The coronavirus pandemic has set the wheels in motion for a global economic recession.

Now, economists are trying to figure out just how bad that recession could be.

In its latest World Economic Outlook report, the International Monetary Fund said the global economy could contract by as much as 3% in 2020. That’s a far cry from the 3.3% expansion in gross domestic product the organization forecast in January.

Banyan Hill Publishing economist and economic historian Ted Bauman said that the global economy is going to get worse before they get better.

Why is the Recession Going to Get Worse?

Bauman, Editor of The Bauman Letter, which aims to help defend against various threats to your privacy and wealth, said that while some economists and analysts suggest a quick recovery is in the offing, that line of thinking is foolhardy.

“They argue that big industries like automobile manufacturing might return to work as soon as May. But who is going to buy the cars they produce,” Bauman said. “By that time, we could have 15 to 20 million people unemployed in the U.S., along with millions more in Europe.”

A recession, by definition, is two consecutive quarters of GDP decline. While there has been no official word that the global economy is in a recession, Bauman — who is far from alone in this assessment — says the indicators are all there.

He said the priorities of providing lenders with capital and the Federal Reserve buying debt is the wrong direction for the federal government to go.

“The fact is that you need consumers with money in their pockets to get the economy going again. And the way things are going here in the U.S., that doesn’t seem to be a big priority,” Bauman explained. “Instead, most of the effort is going into protecting lenders by having the Fed buy up debt of all kinds.”

Worst Global Recession ‘in Our Lifetimes’

Ted Bauman coronavirus effect on retirement worst global recession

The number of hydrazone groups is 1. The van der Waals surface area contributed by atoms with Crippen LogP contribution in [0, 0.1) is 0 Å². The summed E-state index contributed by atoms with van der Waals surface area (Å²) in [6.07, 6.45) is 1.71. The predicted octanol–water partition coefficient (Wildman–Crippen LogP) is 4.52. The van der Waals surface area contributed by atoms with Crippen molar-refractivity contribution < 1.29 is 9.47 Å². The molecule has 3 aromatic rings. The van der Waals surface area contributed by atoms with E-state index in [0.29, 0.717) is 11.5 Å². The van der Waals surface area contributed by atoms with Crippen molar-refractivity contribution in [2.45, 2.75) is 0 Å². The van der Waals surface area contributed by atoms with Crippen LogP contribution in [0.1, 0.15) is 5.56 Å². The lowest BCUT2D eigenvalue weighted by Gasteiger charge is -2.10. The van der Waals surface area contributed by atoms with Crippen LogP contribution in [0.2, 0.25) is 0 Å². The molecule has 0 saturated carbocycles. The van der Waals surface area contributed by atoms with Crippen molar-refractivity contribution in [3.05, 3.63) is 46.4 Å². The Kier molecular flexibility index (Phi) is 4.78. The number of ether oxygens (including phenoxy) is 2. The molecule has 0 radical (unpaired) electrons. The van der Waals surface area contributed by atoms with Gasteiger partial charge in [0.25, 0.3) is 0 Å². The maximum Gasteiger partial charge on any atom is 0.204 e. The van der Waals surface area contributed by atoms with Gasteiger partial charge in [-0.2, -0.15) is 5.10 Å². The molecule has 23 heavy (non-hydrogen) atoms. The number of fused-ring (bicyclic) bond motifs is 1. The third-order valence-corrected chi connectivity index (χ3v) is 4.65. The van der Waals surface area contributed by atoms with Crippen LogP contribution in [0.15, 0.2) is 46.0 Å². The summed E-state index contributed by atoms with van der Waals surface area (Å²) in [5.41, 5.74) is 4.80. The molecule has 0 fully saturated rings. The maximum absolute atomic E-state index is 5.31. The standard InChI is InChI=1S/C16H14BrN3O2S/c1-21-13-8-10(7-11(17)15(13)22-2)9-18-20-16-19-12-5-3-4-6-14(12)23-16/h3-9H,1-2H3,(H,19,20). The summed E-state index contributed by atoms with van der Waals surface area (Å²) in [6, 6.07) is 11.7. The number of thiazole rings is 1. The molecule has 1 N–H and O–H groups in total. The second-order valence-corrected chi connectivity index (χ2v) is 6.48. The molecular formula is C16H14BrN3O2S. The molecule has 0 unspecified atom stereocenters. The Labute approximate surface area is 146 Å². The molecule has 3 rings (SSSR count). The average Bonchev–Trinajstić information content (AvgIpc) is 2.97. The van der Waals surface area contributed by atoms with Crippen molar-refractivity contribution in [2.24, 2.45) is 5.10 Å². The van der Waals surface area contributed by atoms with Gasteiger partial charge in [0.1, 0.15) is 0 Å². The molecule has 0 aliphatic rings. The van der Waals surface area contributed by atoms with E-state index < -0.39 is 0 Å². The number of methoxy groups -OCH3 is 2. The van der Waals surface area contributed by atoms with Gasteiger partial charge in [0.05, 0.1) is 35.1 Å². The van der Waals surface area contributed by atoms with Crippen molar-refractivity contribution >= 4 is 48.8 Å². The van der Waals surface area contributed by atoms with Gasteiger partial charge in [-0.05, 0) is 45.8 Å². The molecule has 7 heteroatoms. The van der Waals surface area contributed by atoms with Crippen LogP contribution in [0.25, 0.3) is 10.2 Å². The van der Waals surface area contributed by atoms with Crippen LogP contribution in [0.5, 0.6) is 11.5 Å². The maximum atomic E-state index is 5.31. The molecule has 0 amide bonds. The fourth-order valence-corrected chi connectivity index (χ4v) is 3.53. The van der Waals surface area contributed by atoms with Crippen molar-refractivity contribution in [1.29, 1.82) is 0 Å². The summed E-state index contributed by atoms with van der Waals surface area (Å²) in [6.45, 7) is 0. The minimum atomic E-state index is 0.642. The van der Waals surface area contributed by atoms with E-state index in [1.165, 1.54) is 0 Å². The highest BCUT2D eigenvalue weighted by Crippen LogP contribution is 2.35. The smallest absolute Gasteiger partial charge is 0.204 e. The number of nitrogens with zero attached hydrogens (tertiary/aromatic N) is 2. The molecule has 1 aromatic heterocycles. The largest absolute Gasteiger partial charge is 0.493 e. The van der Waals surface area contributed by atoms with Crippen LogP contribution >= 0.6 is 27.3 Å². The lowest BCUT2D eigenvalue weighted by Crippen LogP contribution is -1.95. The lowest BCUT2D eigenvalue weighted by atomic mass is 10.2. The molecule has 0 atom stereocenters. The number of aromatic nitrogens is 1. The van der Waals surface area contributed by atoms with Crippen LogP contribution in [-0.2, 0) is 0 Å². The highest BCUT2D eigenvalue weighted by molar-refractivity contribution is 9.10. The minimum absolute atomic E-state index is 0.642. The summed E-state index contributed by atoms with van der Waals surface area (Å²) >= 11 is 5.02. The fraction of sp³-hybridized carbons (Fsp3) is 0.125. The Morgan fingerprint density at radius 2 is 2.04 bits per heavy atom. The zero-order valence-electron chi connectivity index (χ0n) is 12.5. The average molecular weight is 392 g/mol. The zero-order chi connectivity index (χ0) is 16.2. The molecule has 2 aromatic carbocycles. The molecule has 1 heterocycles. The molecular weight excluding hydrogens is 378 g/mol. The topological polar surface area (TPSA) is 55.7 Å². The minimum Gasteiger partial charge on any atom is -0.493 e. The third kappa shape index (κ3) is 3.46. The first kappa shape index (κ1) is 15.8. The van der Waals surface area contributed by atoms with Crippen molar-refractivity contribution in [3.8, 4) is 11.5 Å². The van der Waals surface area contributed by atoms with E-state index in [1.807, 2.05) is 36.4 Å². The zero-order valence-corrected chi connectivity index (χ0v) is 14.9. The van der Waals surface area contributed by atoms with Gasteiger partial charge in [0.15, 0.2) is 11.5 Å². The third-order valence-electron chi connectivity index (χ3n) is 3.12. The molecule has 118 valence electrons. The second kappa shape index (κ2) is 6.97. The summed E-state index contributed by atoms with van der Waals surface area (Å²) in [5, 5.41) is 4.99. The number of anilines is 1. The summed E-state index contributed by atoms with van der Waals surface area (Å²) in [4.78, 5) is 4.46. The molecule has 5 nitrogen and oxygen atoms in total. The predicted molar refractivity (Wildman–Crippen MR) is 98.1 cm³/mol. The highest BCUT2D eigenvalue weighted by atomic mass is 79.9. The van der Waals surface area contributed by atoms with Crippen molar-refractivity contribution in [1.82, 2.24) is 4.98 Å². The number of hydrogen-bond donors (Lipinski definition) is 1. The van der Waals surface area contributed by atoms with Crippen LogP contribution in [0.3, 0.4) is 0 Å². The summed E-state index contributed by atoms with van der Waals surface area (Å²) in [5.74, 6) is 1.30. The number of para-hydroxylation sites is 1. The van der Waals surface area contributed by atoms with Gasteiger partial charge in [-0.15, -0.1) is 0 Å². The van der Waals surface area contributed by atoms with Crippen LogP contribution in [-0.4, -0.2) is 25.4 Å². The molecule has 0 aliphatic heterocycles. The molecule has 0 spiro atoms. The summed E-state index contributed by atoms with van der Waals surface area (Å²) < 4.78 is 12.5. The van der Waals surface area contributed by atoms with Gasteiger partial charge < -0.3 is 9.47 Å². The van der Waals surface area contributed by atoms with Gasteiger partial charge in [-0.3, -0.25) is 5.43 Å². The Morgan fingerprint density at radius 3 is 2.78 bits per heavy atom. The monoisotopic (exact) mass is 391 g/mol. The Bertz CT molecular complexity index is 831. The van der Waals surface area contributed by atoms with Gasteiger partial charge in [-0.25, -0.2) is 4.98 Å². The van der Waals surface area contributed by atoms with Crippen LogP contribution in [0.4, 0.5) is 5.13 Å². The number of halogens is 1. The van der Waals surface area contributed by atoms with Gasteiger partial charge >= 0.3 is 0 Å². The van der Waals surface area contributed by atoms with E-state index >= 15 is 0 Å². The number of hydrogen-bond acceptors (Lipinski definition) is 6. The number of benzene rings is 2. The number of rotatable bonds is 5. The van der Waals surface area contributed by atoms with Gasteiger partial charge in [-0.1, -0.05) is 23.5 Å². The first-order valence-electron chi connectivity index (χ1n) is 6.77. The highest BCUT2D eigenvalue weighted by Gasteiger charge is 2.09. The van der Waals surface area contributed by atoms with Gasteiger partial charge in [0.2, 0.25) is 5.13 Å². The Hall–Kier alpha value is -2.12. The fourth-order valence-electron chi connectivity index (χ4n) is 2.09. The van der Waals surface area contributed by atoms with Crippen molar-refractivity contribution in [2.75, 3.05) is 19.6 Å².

Banyan Hill’s Ted Bauman

According to the IMF study, advanced economies, like the U.S., Germany, Japan and the U.K. will take the biggest hit to GDP, contributing to a deep global recession.

The report indicated U.S. GDP will drop 5.9% while the Euro area (Germany, France, Italy and Spain) will drop a collective 7.5%.

In all, advanced economies will see GDP fall by 6.1%.

Emerging markets won’t be hit quite as hard.

In fact, the IMF projects GDP actually growing in China and India by more than 1%. However, Russia, Mexico and Saudi Arabia will experience dramatic downturns to their GDP.

Bauman said unless government priorities change, the recession will only get worse.

“Ultimately, unless and until policymakers realize that getting money quickly to ordinary people is the key to surviving this, we are headed for the worst global recession most of us will ever see in our lifetimes,” Bauman said.

There is, however, some good news. IMF chief economist Gita Gopinath said GDPs should rise in 2021 at a higher rate than initially forecast.

“A partial recovery is projected for 2021, with above trend growth rates, but the level of GDP will remain below the pre-virus trend, with considerable uncertainty about the strength of the rebound,” Gopinath said in the report.